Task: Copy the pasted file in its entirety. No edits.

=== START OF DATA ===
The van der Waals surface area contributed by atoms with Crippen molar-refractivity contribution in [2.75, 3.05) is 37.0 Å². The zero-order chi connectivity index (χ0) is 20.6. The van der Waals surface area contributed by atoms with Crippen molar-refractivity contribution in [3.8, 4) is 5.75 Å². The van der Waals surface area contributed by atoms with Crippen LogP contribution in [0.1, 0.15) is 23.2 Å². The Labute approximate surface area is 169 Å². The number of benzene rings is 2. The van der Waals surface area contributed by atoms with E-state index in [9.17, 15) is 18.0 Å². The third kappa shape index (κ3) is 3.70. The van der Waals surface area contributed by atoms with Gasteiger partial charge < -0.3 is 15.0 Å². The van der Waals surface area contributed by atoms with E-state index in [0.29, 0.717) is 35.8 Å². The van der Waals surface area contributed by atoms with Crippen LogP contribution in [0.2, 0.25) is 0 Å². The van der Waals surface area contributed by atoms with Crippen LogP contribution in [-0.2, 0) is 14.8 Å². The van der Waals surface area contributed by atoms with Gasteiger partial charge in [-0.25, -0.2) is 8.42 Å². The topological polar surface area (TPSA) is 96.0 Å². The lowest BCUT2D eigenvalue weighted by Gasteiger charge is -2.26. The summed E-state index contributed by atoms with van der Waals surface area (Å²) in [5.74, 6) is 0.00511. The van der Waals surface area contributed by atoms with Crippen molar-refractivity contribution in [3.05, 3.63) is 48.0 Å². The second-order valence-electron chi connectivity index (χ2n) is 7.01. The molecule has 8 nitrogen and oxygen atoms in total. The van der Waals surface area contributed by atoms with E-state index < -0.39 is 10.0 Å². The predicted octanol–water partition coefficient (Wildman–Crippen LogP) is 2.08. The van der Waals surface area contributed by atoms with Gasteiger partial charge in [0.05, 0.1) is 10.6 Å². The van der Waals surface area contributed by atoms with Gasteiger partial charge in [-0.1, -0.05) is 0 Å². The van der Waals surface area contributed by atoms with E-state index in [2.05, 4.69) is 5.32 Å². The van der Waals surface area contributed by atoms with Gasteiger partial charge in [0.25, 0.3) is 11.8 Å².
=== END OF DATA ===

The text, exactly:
The van der Waals surface area contributed by atoms with Crippen molar-refractivity contribution in [2.75, 3.05) is 37.0 Å². The zero-order chi connectivity index (χ0) is 20.6. The van der Waals surface area contributed by atoms with Crippen molar-refractivity contribution in [3.8, 4) is 5.75 Å². The van der Waals surface area contributed by atoms with Crippen LogP contribution in [0.1, 0.15) is 23.2 Å². The Labute approximate surface area is 169 Å². The number of benzene rings is 2. The van der Waals surface area contributed by atoms with E-state index in [9.17, 15) is 18.0 Å². The third kappa shape index (κ3) is 3.70. The van der Waals surface area contributed by atoms with Gasteiger partial charge < -0.3 is 15.0 Å². The van der Waals surface area contributed by atoms with E-state index in [0.29, 0.717) is 35.8 Å². The van der Waals surface area contributed by atoms with Crippen LogP contribution in [0.2, 0.25) is 0 Å². The van der Waals surface area contributed by atoms with Crippen LogP contribution in [-0.2, 0) is 14.8 Å². The van der Waals surface area contributed by atoms with Gasteiger partial charge in [-0.25, -0.2) is 8.42 Å². The topological polar surface area (TPSA) is 96.0 Å². The lowest BCUT2D eigenvalue weighted by Gasteiger charge is -2.26. The summed E-state index contributed by atoms with van der Waals surface area (Å²) in [5.74, 6) is 0.00511. The van der Waals surface area contributed by atoms with Crippen molar-refractivity contribution in [3.05, 3.63) is 48.0 Å². The second-order valence-electron chi connectivity index (χ2n) is 7.01. The molecule has 8 nitrogen and oxygen atoms in total. The van der Waals surface area contributed by atoms with E-state index < -0.39 is 10.0 Å². The predicted octanol–water partition coefficient (Wildman–Crippen LogP) is 2.08. The van der Waals surface area contributed by atoms with Gasteiger partial charge in [0.05, 0.1) is 10.6 Å². The van der Waals surface area contributed by atoms with Gasteiger partial charge in [-0.1, -0.05) is 0 Å². The van der Waals surface area contributed by atoms with E-state index in [2.05, 4.69) is 5.32 Å². The van der Waals surface area contributed by atoms with Gasteiger partial charge in [0.25, 0.3) is 11.8 Å².